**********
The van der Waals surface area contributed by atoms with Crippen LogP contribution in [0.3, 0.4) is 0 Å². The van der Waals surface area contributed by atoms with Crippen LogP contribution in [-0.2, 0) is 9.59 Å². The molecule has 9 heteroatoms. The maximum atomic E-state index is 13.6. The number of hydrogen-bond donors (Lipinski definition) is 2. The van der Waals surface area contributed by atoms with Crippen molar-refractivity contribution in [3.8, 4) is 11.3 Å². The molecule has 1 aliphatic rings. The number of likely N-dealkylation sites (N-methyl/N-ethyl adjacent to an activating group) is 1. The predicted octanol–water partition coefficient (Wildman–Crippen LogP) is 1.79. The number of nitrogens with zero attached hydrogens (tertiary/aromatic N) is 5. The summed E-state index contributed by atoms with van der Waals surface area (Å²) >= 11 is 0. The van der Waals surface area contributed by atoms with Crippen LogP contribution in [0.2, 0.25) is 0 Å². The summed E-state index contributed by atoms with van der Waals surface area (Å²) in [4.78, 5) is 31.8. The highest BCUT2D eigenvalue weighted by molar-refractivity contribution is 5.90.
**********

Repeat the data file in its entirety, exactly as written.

The van der Waals surface area contributed by atoms with Crippen LogP contribution in [0.3, 0.4) is 0 Å². The van der Waals surface area contributed by atoms with Crippen LogP contribution in [-0.2, 0) is 9.59 Å². The molecule has 9 heteroatoms. The maximum atomic E-state index is 13.6. The number of hydrogen-bond donors (Lipinski definition) is 2. The van der Waals surface area contributed by atoms with Crippen molar-refractivity contribution in [3.8, 4) is 11.3 Å². The molecule has 1 aliphatic rings. The number of likely N-dealkylation sites (N-methyl/N-ethyl adjacent to an activating group) is 1. The predicted octanol–water partition coefficient (Wildman–Crippen LogP) is 1.79. The number of nitrogens with zero attached hydrogens (tertiary/aromatic N) is 5. The summed E-state index contributed by atoms with van der Waals surface area (Å²) >= 11 is 0. The van der Waals surface area contributed by atoms with Crippen LogP contribution in [0.2, 0.25) is 0 Å². The summed E-state index contributed by atoms with van der Waals surface area (Å²) in [4.78, 5) is 31.8. The highest BCUT2D eigenvalue weighted by molar-refractivity contribution is 5.90.